Montreal

Spotlight on Montreal ridings: Saint-Léonard–Saint-Michel

A Liberal stronghold, Saint-Léonard—Saint-Michel has been solidly red since 1976.

Twice shaken by scandal, will voters in Saint-Léonard–Saint-Michel stay true to their red roots?

A Liberal stronghold, Saint-Léonard–Saint-Michel has been solidly red since 1976. 

It was the home riding of longtime Liberal MP Alfonso Gagliano. During his 18 years in office, Gagliano served as minister of labour and minister of public works. He was also the minister responsible for the mismanaged federal sponsorship program which was the subject of a public inquiry headed by the retired justice John Gomery in 2004. Gagliano resigned in 2002 and was appointed Canadian ambassador to Denmark, but he was recalled after the inquiry was launched. He tried unsuccessfully to sue the government over his termination.  Gagliano was never charged criminally in connection with the scandal.

After Gagliano's departure, the void in the riding was filled by Massimo Pacetti, who was re-elected four times. However, Pacetti was kicked out of the Liberal caucus in 2014 after allegations of sexual impropriety arose in relation to an incident with an NDP MP. 

Pacetti maintained his innocence, but he sat as an independent for the rest of his term and decided not to seek re-election.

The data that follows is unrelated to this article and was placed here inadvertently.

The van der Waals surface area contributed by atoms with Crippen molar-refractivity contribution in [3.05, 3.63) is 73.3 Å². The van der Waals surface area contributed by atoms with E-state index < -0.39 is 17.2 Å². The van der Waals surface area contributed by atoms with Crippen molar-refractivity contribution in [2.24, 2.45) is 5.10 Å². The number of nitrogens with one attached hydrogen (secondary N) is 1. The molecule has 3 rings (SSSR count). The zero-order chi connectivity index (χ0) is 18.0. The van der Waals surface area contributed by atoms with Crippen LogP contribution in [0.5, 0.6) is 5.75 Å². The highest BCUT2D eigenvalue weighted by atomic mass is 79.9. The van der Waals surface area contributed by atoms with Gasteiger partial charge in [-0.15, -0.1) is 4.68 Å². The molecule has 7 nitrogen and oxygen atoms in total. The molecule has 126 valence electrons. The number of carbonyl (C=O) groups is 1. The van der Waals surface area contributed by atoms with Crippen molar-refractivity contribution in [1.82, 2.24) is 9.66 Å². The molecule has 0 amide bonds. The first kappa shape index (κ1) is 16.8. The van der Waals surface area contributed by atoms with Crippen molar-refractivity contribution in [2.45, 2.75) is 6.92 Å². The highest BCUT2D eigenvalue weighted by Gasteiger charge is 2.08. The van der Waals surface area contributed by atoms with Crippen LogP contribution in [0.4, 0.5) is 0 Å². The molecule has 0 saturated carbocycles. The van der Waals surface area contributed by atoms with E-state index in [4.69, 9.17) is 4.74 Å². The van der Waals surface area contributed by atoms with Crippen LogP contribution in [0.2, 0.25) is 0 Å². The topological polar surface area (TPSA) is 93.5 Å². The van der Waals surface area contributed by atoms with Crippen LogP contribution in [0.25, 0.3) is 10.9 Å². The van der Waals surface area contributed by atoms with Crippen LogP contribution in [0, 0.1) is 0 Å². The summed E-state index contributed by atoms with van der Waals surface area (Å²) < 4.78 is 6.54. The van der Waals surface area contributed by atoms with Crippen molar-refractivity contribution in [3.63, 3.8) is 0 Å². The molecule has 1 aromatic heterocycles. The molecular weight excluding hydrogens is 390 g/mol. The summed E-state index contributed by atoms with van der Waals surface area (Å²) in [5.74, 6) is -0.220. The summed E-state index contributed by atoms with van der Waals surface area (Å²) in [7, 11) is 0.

The riding, located in northeast Montreal, includes the borough of  Saint-Léonard as well as the part of Montreal extending from the border of the former cities of Saint-Léonard and Anjou to Papineau Avenue.

This time around, the Liberal candidate is labour lawyer Nicola Di lorio. NDP candidate Rosannie Filato is also a labour lawyer, serving as counsel for the United Food and Commercial Workers. The Conservatives are running Concordia University economics student Jean Philippe Fournier. The Bloc candidate is chartered accountant Steeve Gendron.

Riding History

  • Riding created in 1976 as Saint-Léonard-Anjou.
  • Voters have elected Liberals since the riding's creation.

Riding snapshot

Population: 110,650 (2011 Census)

Mother tongue: French (32.9 per cent), English (6.7 per cent),  non-official languages (60.4 per cent; largest linguistic groups are Creole, Spanish, Arabic and Italian)

Average household income: $59,307 (2011 National Household Survey)

Results last election

​Liberal 15,350
NDP 11,715
Conservatives 4,984
Bloc Québécois 3,405
Green  657
Marxist-Leninist 162

Candidates 2015

See other key ridings

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